Extra Highlighting of Coles District Historical Sites Proposed Following Outrage over Thoroughfare


In response to the outrage over the desecration of graves in the Thoroughfare community, Prince William County Government included some potential action steps to proactively preserving more cemeteries, communities, and African-American History in their May 18th presentation to the Board. These included a couple historical sites in the Coles District, including the Buckhall Community and Lucasville School.

The Buckhall Community was originally a small town where the Buckhall School (formerly Oak Hill School) a one-room school house, was built in 1865, around which the village then grew up. Many of the structures in the village core remain intact today. The Prince William County Historical Commission and Historic Prince William have long advocated for interpreting this community for many years and see it as a “time capsule into pre-suburban Prince William County according to Parks, Recreation, and Tourism Director, Seth Hendler-Voss.

The Buckhall Church (now Buckhall United Methodist Church) was built in 1905 and maintains the older, historic Civil War era church building structure.

Interpreting this community would come at an estimated one-time cost of $1.75 million and $150,000 annually for upkeep.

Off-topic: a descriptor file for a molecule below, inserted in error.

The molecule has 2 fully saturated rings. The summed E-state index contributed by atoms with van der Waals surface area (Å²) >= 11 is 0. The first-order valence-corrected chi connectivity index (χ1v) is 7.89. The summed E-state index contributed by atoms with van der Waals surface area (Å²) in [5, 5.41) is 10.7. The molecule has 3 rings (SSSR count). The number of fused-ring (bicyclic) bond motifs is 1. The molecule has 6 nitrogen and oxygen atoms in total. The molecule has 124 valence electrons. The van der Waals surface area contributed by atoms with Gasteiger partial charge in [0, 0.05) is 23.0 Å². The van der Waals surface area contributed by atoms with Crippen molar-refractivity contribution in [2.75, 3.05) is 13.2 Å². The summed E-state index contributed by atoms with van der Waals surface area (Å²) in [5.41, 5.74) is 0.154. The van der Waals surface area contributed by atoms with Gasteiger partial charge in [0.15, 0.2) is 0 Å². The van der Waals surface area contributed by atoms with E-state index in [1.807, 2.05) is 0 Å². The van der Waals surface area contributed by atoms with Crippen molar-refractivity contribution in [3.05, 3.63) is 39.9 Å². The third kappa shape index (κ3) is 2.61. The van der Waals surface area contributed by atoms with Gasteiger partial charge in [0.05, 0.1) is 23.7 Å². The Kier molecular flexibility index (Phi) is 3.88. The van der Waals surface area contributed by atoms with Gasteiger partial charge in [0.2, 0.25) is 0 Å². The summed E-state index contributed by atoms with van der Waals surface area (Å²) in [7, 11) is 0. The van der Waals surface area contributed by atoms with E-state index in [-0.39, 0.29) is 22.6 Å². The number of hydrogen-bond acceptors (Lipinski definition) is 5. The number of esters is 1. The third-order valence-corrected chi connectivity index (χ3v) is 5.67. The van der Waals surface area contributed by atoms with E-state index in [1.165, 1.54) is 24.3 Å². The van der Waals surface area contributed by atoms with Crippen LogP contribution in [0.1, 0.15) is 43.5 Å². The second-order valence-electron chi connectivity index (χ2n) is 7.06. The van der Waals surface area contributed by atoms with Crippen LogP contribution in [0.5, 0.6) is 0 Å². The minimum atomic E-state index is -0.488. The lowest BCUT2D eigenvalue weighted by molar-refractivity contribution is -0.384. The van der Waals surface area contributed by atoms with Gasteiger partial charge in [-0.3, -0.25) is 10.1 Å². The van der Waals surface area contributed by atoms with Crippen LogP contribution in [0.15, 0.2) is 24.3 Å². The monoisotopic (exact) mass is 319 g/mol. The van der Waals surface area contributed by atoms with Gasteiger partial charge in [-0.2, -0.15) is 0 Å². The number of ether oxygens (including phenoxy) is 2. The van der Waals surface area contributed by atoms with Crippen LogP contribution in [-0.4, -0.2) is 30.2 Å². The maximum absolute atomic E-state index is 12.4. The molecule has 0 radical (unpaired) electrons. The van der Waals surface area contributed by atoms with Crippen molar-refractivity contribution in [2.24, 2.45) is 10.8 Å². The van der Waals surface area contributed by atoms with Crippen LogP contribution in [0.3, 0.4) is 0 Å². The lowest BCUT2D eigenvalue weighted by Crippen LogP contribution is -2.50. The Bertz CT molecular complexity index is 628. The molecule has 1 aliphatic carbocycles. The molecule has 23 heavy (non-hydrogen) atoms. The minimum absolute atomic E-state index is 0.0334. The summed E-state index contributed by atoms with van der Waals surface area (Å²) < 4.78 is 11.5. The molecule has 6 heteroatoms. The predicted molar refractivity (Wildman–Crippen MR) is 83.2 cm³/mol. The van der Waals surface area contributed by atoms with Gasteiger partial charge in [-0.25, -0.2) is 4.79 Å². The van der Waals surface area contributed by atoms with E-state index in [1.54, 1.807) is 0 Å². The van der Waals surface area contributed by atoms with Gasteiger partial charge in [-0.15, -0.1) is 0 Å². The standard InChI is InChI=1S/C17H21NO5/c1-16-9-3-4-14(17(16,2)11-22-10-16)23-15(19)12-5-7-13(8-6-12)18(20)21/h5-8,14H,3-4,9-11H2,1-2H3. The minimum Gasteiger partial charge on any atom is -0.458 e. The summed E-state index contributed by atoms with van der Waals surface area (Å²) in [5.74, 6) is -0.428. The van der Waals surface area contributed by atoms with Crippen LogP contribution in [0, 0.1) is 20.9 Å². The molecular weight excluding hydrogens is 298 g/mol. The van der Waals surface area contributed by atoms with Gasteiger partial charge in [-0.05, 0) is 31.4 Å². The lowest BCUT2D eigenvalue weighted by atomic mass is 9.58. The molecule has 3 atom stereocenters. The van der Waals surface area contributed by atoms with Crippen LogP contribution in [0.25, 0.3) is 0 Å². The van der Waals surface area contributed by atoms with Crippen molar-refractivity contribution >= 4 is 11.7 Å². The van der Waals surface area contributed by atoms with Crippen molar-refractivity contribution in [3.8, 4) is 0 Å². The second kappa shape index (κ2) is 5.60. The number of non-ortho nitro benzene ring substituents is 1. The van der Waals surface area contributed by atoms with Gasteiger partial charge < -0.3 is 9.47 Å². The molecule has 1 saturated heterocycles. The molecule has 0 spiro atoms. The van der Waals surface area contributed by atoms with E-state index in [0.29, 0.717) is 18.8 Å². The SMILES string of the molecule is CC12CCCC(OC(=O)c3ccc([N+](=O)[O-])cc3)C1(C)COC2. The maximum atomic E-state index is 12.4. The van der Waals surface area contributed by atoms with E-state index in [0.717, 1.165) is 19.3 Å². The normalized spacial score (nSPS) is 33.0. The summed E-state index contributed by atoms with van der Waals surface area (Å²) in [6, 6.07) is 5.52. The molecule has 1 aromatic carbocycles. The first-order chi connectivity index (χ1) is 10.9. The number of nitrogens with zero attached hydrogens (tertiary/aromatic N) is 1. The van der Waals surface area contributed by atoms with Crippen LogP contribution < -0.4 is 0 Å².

The Lucasville School located at 10516 Godwin Road in Manassas, served local African-American students, grades 1 through 6 from 1885 to 1926. In 2007, the school was reconstructed through a partnership with Prince William County and Pulte Homes. The school existed as the last one-room school in Prince William County that was used solely by African-American students.

Prior to COVID, the school was open only for special occasions and during Black History Month. During the presentation, staff proposed opening up the Lucasville School to the public on a more regular basis in addition to the Barnes House located in the Potomac District. The original location of the Barnes House is believed to be within the area designated for the Independent Hill Small Area Plan, most likely in or around the area where a data proposed data center could go. Keeping both of these locations open year round would cost approximately $220,000 annually. Staff projects that year-round visitation to the Lucasville School would generate between 15,000-20,000 walk-up visitors, not including students.


– Coles District Staff